Our columnist runs through the reasons why it is better late than never to gain exposure to this top performer.
Cost-of-living crisis? What cost-of-living crisis? While it’s food banks for the many, it’s luxury handbags and fine wines for a few as Paris - not London or Frankfurt - provides a stock market home for Europe’s first $500 billion (£400 billion) business.
As if to demonstrate how very unfair life is, LVMH Moet Hennessy Louis Vuitton (EURONEXT:MC) breached the half-trillion barrier on the back of booming demand for luxury goods of all descriptions. Popping champagne corks, despite all the bad news elsewhere, prompts the €54,000 question: is it too late for investors to join the party?
I certainly hope not because my new investment trust shareholding provides a practical way to fudge the answer. It enables me to follow the fashion crowd, while also gaining exposure to a diversified range of more down-to-earth businesses.
Back to the catwalk, even after the owner of haute couture brands Christian Dior and Givenchy had fallen back from its peak of €905 to trade nearer €883 this week, MC looks too rich for me. A price/earnings ratio of 31 and a dividend yield of 1.4% before French withholding taxes brings the emperor’s new clothes to mind.
By contrast, Fidelity European Trust (LSE:FEV) lists MC as its third-most valuable underlying holding but shares in the £1.8 billion investment trust continue to trade at a modest 5.6% discount to their net asset value (NAV). Ongoing annual charges of 0.78% seem reasonable for professional stock selection plus the bureaucratic chore of reclaiming European withholding taxes, which is a task too far for me.
Better still, this enables FEV to pay 2.2% dividend income that increased by an annual average of 12.1% over the last five years, according to independent statisticians Morningstar. If that rate of ascent is sustained, which is not guaranteed, FEV shareholders’ dividend income would double in just six years.
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While the past is not necessarily a guide to the future, it does tend to allay fears that FEV might be a value trap where the real price of strongly rising dividends is weak total returns. During the last decade, five-year and one-year periods, FEV delivered total returns of 210%, 85% and 22%. That placed it at the top of the Association of Investment Companies (AIC) ‘Europe’ sectors over all three periods; a remarkable hat-trick.
Why has it taken me so long to fall for FEV’s charms? The explanation shows how ‘personal finance’ is ‘personal’ first and ‘financial’ second. I have been a shareholder in the Swiss food giant Nestle (SIX:NESN), for many years and, more recently, the Danish insulin-maker Novo Nordisk (NYSE:NVO).
Both NESN and NOVO rank among my top 10 shareholdings by value - and the same goes for FEV.
The investment trust’s top 10 also includes the Franco-Italian maker of a third of the world’s spectacle lenses Essilorluxottica (EURONEXT:EL), which ranks among its top 10. I also own EL, but it is just a bit further down my batting order.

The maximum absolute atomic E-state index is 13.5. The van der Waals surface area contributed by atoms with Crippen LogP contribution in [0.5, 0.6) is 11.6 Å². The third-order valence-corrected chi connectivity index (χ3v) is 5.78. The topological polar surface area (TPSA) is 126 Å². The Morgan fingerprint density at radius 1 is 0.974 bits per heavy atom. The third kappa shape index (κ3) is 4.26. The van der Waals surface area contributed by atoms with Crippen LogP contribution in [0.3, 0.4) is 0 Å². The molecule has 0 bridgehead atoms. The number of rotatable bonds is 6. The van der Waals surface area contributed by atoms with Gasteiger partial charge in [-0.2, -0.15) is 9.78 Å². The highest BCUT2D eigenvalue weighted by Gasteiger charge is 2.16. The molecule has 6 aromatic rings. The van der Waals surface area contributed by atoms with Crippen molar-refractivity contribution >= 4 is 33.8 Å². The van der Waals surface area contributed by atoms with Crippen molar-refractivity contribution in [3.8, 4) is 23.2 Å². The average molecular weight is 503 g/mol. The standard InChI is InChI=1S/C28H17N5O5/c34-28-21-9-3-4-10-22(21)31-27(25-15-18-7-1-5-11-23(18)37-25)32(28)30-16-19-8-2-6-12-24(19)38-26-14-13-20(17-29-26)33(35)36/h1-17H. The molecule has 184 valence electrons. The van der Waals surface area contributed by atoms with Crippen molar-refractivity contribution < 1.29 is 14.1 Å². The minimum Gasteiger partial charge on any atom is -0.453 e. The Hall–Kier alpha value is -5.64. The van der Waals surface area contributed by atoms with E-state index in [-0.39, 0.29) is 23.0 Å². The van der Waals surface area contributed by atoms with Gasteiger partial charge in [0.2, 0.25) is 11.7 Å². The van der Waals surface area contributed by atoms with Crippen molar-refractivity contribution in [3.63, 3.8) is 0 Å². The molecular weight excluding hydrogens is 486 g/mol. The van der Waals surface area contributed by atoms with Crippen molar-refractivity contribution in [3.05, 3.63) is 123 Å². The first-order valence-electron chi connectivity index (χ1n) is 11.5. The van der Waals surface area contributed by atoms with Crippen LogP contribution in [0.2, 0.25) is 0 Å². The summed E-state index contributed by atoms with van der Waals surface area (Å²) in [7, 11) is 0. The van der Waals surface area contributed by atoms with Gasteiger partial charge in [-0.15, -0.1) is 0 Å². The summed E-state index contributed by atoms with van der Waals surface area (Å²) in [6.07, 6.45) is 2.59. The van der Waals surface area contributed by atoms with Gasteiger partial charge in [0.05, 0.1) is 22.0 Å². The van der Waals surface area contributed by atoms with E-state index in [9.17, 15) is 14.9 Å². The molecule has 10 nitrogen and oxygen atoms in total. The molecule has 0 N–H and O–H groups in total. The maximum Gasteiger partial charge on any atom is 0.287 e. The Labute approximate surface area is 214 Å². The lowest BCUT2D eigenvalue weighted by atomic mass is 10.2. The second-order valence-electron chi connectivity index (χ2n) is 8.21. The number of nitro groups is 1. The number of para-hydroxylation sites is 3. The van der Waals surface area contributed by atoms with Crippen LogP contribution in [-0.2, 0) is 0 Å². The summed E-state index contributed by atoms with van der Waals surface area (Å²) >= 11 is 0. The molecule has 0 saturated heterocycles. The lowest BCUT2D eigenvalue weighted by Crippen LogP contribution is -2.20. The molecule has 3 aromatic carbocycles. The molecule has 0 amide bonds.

So, with three substantial shareholdings in common, I felt there would be too much duplication and foolishly failed to invest in FEV. But its recent resilience and the surprisingly defensive qualities of luxury brands businesses such as MC, plus the French cosmetics giant L'Oreal (EURONEXT:OR), which also ranks among FEV’s top 10, made me think again and look in the mirror more carefully.
I realised that I would never have the nerve to buy direct shareholdings in those businesses. But the fact remains they generate rising revenues and profits, so should earn a place in a diversified portfolio of potentially uncorrelated commercial activities.
That creates the opportunity to benefit from unexpected and unintended consequences of economic events far beyond the Continent. For example, consider ASML Holding (EURONEXT:ASML), the Dutch maker of extreme ultraviolet (EUV) lithography machines that are needed to make top-grade semiconductor chips.
This is another major FEV holding which is well-placed to be a winner from rising tensions in the South China Sea, raising doubts about its bigger rival, Taiwan Semiconductor Manufacturing (NYSE:TSM). An ill wind for TSM might blow more business the way of ASML. Once again, I wouldn’t dare buy direct exposure to ASML but am glad to own some, as part of a professionally managed and diversified investment trust portfolio.
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Returning to the more frivolous - but also more financially significant - worlds of luxury leather goods and lipstick, both MC and OR are benefiting from the reappearance of middle-class Chinese consumers. Many millions are emerging from lockdowns too drastic to be contemplated in the West, eager to spend their cash savings from the dreary Covid period on a touch of glamour.
So FEV’s businesses that own iconic brands for what some cynics might regard as over-priced tat remain surprisingly strong with defensive qualities during periods of weak demand and difficult markets elsewhere.
I doubt the managers - Marcel Stotzel and Sam Morse - would put it so brutally, but MC and OR offer ways of betting that the world continues to be unfair.
Closer to home, as the Cockneys used to sing: “It's the same the whole world over. It's the rich wot gets the pleasure. It's the poor that gets the blame. Ain’t it all a bleedin’ shame?”
Ian Cowie is a freelance contributor and not a direct employee of interactive investor.
Ian Cowie is a shareholder in EssilorLuxottica (EL), Fidelity European Values (FEV), Nestlé (NESN) and Novo-Nordisk (NOVO, as part of a diversified portfolio of investment trusts and other shares.
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